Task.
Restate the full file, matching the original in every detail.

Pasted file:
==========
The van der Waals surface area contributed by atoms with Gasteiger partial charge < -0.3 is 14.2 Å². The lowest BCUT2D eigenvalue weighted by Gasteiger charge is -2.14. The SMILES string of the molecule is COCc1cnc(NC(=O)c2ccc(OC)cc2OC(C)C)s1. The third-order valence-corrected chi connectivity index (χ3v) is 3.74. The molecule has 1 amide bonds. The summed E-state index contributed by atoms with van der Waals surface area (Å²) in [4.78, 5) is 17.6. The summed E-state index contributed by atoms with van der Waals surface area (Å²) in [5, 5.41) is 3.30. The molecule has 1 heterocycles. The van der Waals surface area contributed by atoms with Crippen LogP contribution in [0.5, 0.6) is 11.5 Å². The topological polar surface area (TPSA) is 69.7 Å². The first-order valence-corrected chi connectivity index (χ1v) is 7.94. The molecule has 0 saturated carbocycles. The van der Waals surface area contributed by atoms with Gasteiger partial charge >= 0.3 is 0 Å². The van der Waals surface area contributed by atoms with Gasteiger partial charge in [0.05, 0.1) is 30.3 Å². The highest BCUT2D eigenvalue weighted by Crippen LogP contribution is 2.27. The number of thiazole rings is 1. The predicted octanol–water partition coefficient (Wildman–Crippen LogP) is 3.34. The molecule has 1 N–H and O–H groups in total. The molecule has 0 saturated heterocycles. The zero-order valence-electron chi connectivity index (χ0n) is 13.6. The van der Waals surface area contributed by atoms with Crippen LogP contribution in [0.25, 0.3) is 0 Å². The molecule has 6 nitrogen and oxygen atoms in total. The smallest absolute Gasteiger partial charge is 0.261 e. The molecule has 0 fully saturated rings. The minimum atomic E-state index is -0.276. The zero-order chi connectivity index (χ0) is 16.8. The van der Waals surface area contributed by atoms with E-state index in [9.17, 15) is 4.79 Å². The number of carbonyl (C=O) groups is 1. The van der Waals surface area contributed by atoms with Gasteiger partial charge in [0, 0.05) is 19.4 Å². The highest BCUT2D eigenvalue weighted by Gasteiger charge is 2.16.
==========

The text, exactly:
The van der Waals surface area contributed by atoms with Gasteiger partial charge < -0.3 is 14.2 Å². The lowest BCUT2D eigenvalue weighted by Gasteiger charge is -2.14. The SMILES string of the molecule is COCc1cnc(NC(=O)c2ccc(OC)cc2OC(C)C)s1. The third-order valence-corrected chi connectivity index (χ3v) is 3.74. The molecule has 1 amide bonds. The summed E-state index contributed by atoms with van der Waals surface area (Å²) in [4.78, 5) is 17.6. The summed E-state index contributed by atoms with van der Waals surface area (Å²) in [5, 5.41) is 3.30. The molecule has 1 heterocycles. The van der Waals surface area contributed by atoms with Crippen LogP contribution in [0.5, 0.6) is 11.5 Å². The topological polar surface area (TPSA) is 69.7 Å². The first-order valence-corrected chi connectivity index (χ1v) is 7.94. The molecule has 0 saturated carbocycles. The van der Waals surface area contributed by atoms with Gasteiger partial charge >= 0.3 is 0 Å². The van der Waals surface area contributed by atoms with Gasteiger partial charge in [0.05, 0.1) is 30.3 Å². The highest BCUT2D eigenvalue weighted by Crippen LogP contribution is 2.27. The number of thiazole rings is 1. The predicted octanol–water partition coefficient (Wildman–Crippen LogP) is 3.34. The molecule has 1 N–H and O–H groups in total. The molecule has 0 saturated heterocycles. The zero-order valence-electron chi connectivity index (χ0n) is 13.6. The van der Waals surface area contributed by atoms with Crippen LogP contribution in [0.25, 0.3) is 0 Å². The molecule has 6 nitrogen and oxygen atoms in total. The smallest absolute Gasteiger partial charge is 0.261 e. The molecule has 0 fully saturated rings. The minimum atomic E-state index is -0.276. The zero-order chi connectivity index (χ0) is 16.8. The van der Waals surface area contributed by atoms with E-state index in [9.17, 15) is 4.79 Å². The number of carbonyl (C=O) groups is 1. The van der Waals surface area contributed by atoms with Gasteiger partial charge in [0, 0.05) is 19.4 Å². The highest BCUT2D eigenvalue weighted by Gasteiger charge is 2.16.